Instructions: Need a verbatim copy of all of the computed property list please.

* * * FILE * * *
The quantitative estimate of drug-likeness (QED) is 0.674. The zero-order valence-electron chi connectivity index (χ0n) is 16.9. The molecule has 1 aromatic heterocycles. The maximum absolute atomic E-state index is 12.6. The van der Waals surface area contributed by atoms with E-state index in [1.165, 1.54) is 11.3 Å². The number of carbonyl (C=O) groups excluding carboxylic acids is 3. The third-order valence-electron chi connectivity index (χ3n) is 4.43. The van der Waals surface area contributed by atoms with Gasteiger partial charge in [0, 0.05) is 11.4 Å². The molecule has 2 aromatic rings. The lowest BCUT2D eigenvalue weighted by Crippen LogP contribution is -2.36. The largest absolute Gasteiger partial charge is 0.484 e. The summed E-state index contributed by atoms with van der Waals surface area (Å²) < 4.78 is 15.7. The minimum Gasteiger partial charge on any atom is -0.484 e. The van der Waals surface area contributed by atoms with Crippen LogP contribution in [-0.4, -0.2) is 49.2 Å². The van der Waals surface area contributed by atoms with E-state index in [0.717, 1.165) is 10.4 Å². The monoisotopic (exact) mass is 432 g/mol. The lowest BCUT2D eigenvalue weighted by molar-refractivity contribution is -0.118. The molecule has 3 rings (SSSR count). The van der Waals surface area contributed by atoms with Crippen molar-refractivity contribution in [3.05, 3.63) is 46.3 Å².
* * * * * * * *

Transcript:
The quantitative estimate of drug-likeness (QED) is 0.674. The zero-order valence-electron chi connectivity index (χ0n) is 16.9. The molecule has 1 aromatic heterocycles. The maximum absolute atomic E-state index is 12.6. The van der Waals surface area contributed by atoms with E-state index in [1.165, 1.54) is 11.3 Å². The number of carbonyl (C=O) groups excluding carboxylic acids is 3. The third-order valence-electron chi connectivity index (χ3n) is 4.43. The van der Waals surface area contributed by atoms with Gasteiger partial charge in [0, 0.05) is 11.4 Å². The molecule has 2 aromatic rings. The lowest BCUT2D eigenvalue weighted by Crippen LogP contribution is -2.36. The largest absolute Gasteiger partial charge is 0.484 e. The summed E-state index contributed by atoms with van der Waals surface area (Å²) < 4.78 is 15.7. The minimum Gasteiger partial charge on any atom is -0.484 e. The van der Waals surface area contributed by atoms with Crippen LogP contribution in [-0.4, -0.2) is 49.2 Å². The van der Waals surface area contributed by atoms with E-state index in [0.717, 1.165) is 10.4 Å². The monoisotopic (exact) mass is 432 g/mol. The lowest BCUT2D eigenvalue weighted by molar-refractivity contribution is -0.118. The molecule has 3 rings (SSSR count). The van der Waals surface area contributed by atoms with Crippen molar-refractivity contribution in [3.05, 3.63) is 46.3 Å².